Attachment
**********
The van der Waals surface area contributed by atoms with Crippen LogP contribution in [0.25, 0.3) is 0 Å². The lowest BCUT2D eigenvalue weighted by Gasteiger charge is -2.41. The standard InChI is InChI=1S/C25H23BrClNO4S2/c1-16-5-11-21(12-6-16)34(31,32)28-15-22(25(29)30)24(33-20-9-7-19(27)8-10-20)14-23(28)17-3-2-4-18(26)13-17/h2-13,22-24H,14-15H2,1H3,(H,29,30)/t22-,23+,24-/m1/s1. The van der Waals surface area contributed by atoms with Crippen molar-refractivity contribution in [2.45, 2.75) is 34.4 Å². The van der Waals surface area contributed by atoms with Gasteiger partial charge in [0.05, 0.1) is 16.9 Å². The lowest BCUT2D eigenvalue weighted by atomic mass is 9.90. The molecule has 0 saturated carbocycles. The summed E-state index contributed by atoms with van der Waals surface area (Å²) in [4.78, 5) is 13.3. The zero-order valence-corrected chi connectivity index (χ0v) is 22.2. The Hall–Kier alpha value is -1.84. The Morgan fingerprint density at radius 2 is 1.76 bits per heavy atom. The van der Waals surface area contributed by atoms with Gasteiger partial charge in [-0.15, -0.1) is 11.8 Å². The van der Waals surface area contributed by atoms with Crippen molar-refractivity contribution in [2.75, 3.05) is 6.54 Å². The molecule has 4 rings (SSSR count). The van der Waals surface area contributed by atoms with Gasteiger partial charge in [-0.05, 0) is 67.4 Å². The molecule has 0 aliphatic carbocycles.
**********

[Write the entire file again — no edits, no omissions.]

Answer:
The van der Waals surface area contributed by atoms with Crippen LogP contribution in [0.25, 0.3) is 0 Å². The lowest BCUT2D eigenvalue weighted by Gasteiger charge is -2.41. The standard InChI is InChI=1S/C25H23BrClNO4S2/c1-16-5-11-21(12-6-16)34(31,32)28-15-22(25(29)30)24(33-20-9-7-19(27)8-10-20)14-23(28)17-3-2-4-18(26)13-17/h2-13,22-24H,14-15H2,1H3,(H,29,30)/t22-,23+,24-/m1/s1. The van der Waals surface area contributed by atoms with Crippen molar-refractivity contribution in [2.45, 2.75) is 34.4 Å². The van der Waals surface area contributed by atoms with Gasteiger partial charge in [0.05, 0.1) is 16.9 Å². The lowest BCUT2D eigenvalue weighted by atomic mass is 9.90. The molecule has 0 saturated carbocycles. The summed E-state index contributed by atoms with van der Waals surface area (Å²) in [4.78, 5) is 13.3. The zero-order valence-corrected chi connectivity index (χ0v) is 22.2. The Hall–Kier alpha value is -1.84. The Morgan fingerprint density at radius 2 is 1.76 bits per heavy atom. The van der Waals surface area contributed by atoms with Gasteiger partial charge in [-0.15, -0.1) is 11.8 Å². The van der Waals surface area contributed by atoms with Crippen molar-refractivity contribution in [2.75, 3.05) is 6.54 Å². The molecule has 4 rings (SSSR count). The van der Waals surface area contributed by atoms with Gasteiger partial charge in [-0.05, 0) is 67.4 Å². The molecule has 0 aliphatic carbocycles.